Phillies 2017 Season Preview: First Baseman Tommy Joseph

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Jul 28, 2016; Atlanta, GA, USA; Philadelphia Phillies first baseman Tommy Joseph (19) rounds first on a single against the Atlanta Braves in the fifth inning at Turner Field. Mandatory Credit: Brett Davis-USA TODAY Sports
Jul 28, 2016; Atlanta, GA, USA; Philadelphia Phillies first baseman Tommy Joseph (19) rounds first on a single against the Atlanta Braves in the fifth inning at Turner Field. Mandatory Credit: Brett Davis-USA TODAY Sports /
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Phillies first baseman Tommy Joseph will look to build upon a rookie season that saw him usurp franchise legend Ryan Howard.

After the Phillies acquired Tommy Joseph as part of the Hunter Pence trade in 2012, nothing ever seemed to go right for him. Joseph, a catcher by trade, suffered concussion after concussion in his journey through the minor-leagues. Those concussions limited Joseph to less than 60 games a year from 2013 through 2015.

Philadelphia eventually outrighted Joseph off the 40-man roster after the 2015 season and he spent spring training the following year in the minor-league camp. All appeared lost for Joseph.

However, 2016 turned out to be Joseph’s bounceback year. With catching prospect Andrew Knapp reaching Triple-A and the team trying to avoid any more concussions, Joseph moved to first base in the hopes he could focus on his hitting there. The move worked as Joseph demolished International League pitching on his way to a .981 OPS and 181 wRC+ in 27 games with the IronPigs.

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With Darin Ruf struggling in his platoon with Ryan Howard, Joseph was promoted to the majors May 13. He finished the 2016 season with a .257/.308/.505 line to go along with 21 home runs and 47 RBI. By the end of the season, it was clear Joseph had solidified himself as the team’s first baseman for 2017. He will be the first player who has the opportunity to fill Howard’s shoes, and that’s no small task.

One key hurdle Joseph has to overcome is his plate discipline. Even when he was surging at Triple-A in 2016, Joseph walked just four percent of the time. From when Joseph was promoted to the majors until the All-Star break, Joseph walked just 3.7% of the time while striking out in 24.7% of plate appearances.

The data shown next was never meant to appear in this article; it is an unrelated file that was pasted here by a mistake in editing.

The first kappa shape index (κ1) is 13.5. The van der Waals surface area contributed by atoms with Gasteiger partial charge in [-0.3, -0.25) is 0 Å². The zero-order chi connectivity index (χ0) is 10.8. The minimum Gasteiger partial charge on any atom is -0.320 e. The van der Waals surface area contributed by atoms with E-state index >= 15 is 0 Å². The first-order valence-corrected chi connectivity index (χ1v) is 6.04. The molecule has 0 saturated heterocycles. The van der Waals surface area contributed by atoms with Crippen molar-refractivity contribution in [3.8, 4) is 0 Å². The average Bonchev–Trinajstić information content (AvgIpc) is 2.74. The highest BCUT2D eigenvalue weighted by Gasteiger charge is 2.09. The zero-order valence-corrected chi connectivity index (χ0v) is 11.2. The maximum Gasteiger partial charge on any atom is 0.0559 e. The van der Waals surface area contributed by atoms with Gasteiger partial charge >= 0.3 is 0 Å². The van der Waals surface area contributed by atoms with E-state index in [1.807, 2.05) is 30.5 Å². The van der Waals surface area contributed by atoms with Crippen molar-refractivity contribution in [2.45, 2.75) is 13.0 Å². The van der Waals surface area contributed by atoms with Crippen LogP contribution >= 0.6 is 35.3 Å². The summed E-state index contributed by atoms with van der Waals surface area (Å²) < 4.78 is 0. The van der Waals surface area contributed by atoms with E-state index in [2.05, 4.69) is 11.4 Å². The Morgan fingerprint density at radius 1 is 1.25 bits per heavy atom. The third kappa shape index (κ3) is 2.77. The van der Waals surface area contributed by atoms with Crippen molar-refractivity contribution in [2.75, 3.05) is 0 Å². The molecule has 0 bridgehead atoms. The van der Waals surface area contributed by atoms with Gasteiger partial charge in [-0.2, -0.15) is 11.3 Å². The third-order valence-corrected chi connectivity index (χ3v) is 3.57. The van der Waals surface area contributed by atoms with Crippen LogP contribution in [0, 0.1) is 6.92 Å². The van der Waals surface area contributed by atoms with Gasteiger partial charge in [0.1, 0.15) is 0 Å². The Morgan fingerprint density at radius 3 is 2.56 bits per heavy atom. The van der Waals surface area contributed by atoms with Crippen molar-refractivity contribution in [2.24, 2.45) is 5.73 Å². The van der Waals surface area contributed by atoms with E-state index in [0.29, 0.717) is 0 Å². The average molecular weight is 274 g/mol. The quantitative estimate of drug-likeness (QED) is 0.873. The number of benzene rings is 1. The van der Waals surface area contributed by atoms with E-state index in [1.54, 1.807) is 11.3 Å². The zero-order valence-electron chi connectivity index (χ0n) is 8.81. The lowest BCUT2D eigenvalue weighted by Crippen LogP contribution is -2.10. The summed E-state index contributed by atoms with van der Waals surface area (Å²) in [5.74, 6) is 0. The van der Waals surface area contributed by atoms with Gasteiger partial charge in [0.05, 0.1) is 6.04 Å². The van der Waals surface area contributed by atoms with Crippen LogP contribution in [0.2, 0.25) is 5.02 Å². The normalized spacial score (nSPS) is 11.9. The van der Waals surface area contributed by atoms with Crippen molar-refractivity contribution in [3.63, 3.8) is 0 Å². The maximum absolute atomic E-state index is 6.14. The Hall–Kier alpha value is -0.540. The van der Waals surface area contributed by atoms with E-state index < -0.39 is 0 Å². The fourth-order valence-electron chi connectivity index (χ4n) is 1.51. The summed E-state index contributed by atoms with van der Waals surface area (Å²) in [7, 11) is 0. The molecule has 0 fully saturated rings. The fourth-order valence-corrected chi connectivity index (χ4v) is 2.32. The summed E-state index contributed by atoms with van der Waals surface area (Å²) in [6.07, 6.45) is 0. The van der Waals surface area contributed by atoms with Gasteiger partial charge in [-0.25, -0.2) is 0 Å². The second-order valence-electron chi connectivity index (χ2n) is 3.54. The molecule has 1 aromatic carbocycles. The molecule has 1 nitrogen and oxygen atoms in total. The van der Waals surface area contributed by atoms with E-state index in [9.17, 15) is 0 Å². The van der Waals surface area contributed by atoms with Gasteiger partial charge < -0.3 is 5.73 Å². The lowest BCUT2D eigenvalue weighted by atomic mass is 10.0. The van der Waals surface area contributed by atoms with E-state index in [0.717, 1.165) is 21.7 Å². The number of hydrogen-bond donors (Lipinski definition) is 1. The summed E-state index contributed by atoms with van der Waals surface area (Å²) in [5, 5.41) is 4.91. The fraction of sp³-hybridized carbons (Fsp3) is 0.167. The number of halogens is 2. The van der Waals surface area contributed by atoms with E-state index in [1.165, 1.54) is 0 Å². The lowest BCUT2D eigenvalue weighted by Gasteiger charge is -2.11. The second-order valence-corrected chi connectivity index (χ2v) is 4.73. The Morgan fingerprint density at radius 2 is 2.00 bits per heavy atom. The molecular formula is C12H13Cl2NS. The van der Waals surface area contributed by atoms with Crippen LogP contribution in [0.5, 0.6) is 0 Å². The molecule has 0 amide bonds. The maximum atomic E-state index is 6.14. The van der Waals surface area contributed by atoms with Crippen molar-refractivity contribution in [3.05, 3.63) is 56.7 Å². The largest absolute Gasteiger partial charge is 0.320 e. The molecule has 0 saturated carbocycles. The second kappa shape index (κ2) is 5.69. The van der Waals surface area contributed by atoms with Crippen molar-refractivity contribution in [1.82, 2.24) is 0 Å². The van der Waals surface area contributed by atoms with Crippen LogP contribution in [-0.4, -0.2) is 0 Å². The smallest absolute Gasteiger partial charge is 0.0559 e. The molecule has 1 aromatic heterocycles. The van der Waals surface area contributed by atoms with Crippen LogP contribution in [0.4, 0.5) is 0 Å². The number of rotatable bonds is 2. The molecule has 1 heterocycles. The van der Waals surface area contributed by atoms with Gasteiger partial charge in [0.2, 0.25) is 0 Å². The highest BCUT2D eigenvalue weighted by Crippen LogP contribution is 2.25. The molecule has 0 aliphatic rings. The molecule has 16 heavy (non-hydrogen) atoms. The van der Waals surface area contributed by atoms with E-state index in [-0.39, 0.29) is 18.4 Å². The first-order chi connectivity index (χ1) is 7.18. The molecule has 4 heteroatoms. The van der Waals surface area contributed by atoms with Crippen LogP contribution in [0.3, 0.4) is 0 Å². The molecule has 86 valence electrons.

Manager Pete Mackanin agreed that Joseph can and should improve his plate discipline, saying, “Tommy’s got some issues he’s got to take care of. It’s like any other hitter — the better you learn the strike zone, the more at-bats you don’t give away.”

Joseph may already be one step ahead of Mackanin as his plate discipline looked much better in the second half of 2016. After the All-Star break, Joseph posted a 8.6% walk rate and 18.9% strikeout rate. This propelled him to a .335 on-base-percentage in the second half, which is great for a player whose main selling point is power.

Baseball Prospectus’s PECOTA system projects Joseph to hit 31 home runs in 2017, which would lead the team. In order for that to happen, Joseph has to pick the pitches he can truly smash.

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New hitting coach Matt Stairs said Joseph “knows he’s a very good low ball hitter,” and the stats back up that assertion. According to Brooks Baseball, Joseph hit the most home runs per fly ball on pitches that were down and in, although he also hit a couple that were high and outside.

One area that may cause some concern for Joseph in 2017 are his platoon splits. In 2016, Joseph had a .281/.350/.562 line against lefties but that dropped to .248/.291/.482 against righties. Joseph also had a 22.6% home run per fly ball rate against lefties but a 17.5% rate against righties.

With Joseph expected to be the full-time starter, he will see plenty of right-handed pitchers considering the lack of lefties in the majors, so he will have to find a way to hit against them.

Joseph has to perform well in 2017 because his own usurper is just one level below him. Rhys Hoskins, who hit 38 home runs in Double-A Reading last year, is expected to start the year in Lehigh Valley. If Hoskins is raking and Joseph is struggling, there will be calls for Hoskins to be promoted to the major-leagues and for him to take Joseph’s spot.

Next: Phillies Spring Training: Lidge Impressed by Youth

The Phillies may have their next first baseman in Joseph, but he will have to show he can overcome some of the issues he had in 2016 before he can fully wrap his hands around the job.

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